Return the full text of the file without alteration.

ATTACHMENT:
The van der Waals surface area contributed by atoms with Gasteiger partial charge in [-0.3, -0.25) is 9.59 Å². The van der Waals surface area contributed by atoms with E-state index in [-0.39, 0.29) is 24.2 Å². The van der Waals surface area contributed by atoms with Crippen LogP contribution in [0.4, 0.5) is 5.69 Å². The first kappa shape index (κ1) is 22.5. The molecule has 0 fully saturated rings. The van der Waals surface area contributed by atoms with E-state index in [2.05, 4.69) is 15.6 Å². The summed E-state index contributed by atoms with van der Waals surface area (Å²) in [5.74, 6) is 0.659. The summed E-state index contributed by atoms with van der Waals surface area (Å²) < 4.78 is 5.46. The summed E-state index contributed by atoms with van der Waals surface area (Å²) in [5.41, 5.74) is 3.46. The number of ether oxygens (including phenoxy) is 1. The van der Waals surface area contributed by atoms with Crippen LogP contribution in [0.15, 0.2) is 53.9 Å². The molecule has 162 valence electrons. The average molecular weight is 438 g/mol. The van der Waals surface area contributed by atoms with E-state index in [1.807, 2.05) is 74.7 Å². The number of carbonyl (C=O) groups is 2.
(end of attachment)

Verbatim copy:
The van der Waals surface area contributed by atoms with Gasteiger partial charge in [-0.3, -0.25) is 9.59 Å². The van der Waals surface area contributed by atoms with E-state index in [-0.39, 0.29) is 24.2 Å². The van der Waals surface area contributed by atoms with Crippen LogP contribution in [0.4, 0.5) is 5.69 Å². The first kappa shape index (κ1) is 22.5. The molecule has 0 fully saturated rings. The van der Waals surface area contributed by atoms with E-state index in [2.05, 4.69) is 15.6 Å². The summed E-state index contributed by atoms with van der Waals surface area (Å²) in [5.74, 6) is 0.659. The summed E-state index contributed by atoms with van der Waals surface area (Å²) < 4.78 is 5.46. The summed E-state index contributed by atoms with van der Waals surface area (Å²) in [5.41, 5.74) is 3.46. The number of ether oxygens (including phenoxy) is 1. The van der Waals surface area contributed by atoms with Crippen LogP contribution in [0.15, 0.2) is 53.9 Å². The molecule has 162 valence electrons. The average molecular weight is 438 g/mol. The van der Waals surface area contributed by atoms with E-state index in [1.807, 2.05) is 74.7 Å². The number of carbonyl (C=O) groups is 2.